Some readers know that I am a recovering alcoholic and drug addict. I have been extraordinarily blessed, having put down the booze in August, 1981 and being clean since April, 1982.
But recovery is a daily matter, and continued sobriety is a function of rigorous honesty about who I am and what I become when I use alcohol and/or drugs. In the first and last analysis -- if I use drugs or drink booze, I will go straight back to where I was when I began my clawing journey into responsible life 28 years ago.
Nothing more, and nothing less.
I was thinking about addiction as I took mass transit home from tonight's Atlanta Tea Party. On the surface, the event was very successful; speakers claimed more than 15,000 people in attendance, and that number made sense based on my ground-level estimates. Several presenters also stated there were more than 800 separate Tea Parties held across America today. While the majority of folks at the Atlanta gig were over forty, there was a significant sprinkling of older children, teens, and college students. Most people were white, although there were a few Asians, blacks, Hispanics, and other ethnicities mixed in the crowd.
As I stood listening to the speakers, I kept listening and looking around for any signs (literally and figuratively) that folks actually understood politics in Comrade Barry "We Won" Soetero's America, circa 2009.
The closest I saw?
One woman I spotted on my way to the transit station holding a sign which simply said, "Peaceful Attempt".
But if I gotten up on stage and said, "Do you understand that by demanding the elimination of socialism from this country -- which you claim to want -- you are implicitly and necessarily demanding the end of
- Social Security;
- the new prescription drug benefit for geezers;
- Federal aid to local schools;
- the deductibility of mortgage interest;
- subsidized student loans; and
- a myriad of other government transfer payments?",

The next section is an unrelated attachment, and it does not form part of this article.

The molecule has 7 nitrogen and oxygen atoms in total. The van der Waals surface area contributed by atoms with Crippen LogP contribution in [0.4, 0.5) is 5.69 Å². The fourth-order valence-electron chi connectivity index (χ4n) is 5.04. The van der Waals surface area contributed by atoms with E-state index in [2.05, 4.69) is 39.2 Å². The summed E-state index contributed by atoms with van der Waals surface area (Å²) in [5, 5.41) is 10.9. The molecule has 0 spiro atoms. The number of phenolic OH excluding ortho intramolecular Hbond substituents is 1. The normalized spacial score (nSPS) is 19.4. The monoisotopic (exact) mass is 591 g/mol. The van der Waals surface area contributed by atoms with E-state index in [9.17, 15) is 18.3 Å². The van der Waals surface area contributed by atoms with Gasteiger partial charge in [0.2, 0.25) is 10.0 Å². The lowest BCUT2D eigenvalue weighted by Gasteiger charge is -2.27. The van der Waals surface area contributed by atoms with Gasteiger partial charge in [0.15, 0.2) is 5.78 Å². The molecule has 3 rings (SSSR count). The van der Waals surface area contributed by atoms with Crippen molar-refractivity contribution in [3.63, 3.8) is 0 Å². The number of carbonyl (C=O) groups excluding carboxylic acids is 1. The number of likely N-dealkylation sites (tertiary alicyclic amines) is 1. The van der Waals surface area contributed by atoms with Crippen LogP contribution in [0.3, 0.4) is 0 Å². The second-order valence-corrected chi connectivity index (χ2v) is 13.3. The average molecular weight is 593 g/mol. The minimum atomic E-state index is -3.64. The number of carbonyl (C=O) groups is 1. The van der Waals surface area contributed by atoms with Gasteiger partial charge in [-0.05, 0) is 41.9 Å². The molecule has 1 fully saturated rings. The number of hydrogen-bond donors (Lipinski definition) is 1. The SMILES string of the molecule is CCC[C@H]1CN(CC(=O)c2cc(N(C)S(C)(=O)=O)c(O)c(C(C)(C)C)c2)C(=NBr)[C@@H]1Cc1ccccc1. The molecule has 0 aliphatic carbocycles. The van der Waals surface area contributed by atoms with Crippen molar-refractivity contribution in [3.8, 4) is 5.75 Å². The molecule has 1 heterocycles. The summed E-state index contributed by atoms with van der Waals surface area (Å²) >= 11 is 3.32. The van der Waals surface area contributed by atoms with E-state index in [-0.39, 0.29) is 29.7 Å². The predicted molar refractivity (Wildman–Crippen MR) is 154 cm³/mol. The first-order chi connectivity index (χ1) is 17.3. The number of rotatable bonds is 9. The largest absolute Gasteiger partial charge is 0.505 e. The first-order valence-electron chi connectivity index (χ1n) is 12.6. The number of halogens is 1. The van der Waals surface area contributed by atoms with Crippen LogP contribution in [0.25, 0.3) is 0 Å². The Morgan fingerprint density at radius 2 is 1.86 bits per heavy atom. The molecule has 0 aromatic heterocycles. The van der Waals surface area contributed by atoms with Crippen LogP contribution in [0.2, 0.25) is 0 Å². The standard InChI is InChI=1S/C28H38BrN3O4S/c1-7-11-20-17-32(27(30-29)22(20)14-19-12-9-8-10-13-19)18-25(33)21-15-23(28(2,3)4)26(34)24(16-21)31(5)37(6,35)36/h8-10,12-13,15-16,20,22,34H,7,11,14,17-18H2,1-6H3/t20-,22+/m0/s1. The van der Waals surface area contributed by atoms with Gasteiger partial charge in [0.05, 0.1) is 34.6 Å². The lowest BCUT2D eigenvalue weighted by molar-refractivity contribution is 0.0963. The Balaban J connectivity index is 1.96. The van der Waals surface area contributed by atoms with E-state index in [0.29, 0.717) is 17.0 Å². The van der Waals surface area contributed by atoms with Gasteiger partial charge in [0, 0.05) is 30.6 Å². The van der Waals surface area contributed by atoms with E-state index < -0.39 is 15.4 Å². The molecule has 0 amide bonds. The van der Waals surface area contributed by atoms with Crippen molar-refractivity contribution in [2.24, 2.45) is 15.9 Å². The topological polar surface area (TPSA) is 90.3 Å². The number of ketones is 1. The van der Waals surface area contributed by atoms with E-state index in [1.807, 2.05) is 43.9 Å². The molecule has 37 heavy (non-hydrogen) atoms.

I would have been booed off the stage, at best.
And the Second Amendment?
Oh, no. Far too scary that topic, apparently, for the Tea Party organizers. Only two speakers mentioned gun rights, and let's just say that those references were hardly Vanderboeghian.
Riding the MARTA train back to my parking garage, I realized where I had previously experienced the kind of cognitive dissonance I saw demonstrated en masse tonight by both speakers and attendees.
In a countless number of 12-step meetings, I had both attempted to alibi for myself and listened while others did the same about the realities and consequences of drug addiction:
"I wouldn't drink, except for my lousy home life."
"If you had my problems, you'd use drugs, too."
"I don't have a drinking problem. My spouse has the problem. I just drink to calm my nerves."
Et cetera, et cetera, ad nauseum.
Only when I learned that my only real problem was my addictions, and that every other issue was a consequence of those addictions, did I begin to turn around my life. Only by disciplining myself to understand that as long as I thought like a junkie, I would continue to act like a junkie, was I able to put those issues behind me (at least so far today, as we say in the "one day at a time" business).
With all due respect to the organizers, speakers, and attendees of the various Tea Parties, I would offer this observation:
Only by understanding that the overwhelming majority of Americans have become almost hopelessly addicted to government intervention in their lives can we, as a society and as individuals, begin to get free and clean from that vice.
So long as any American's position on the relationship between state and individual can be reduced to "Let's just go back to the amount of socialism (and its necessary correlative theft from my fellow citizens) that I liked", that American is just as deranged and just as pathetic as an alcoholic who, after a bad incident, vows to avoid hard liquor and only drink wine in the future.
Recovery is always possible, even for the most dissipated of addicts.
But recovery simply is impossible until the junkie gets honest with himself about what the real problem is and who is responsible for that problem.
Be honest, America.
The real problem is not the politicians. They're just doing what a majority of your fellow citizens have directed them to do at the ballot box.
The real problem is the junkie's mindset in most Americans -- young, middle-aged, and senior varieities -- that it is both possible and morally acceptable to get other people's money for yourself via state-sponsored theft by taxation.
Until people understand that addiction, we're doomed.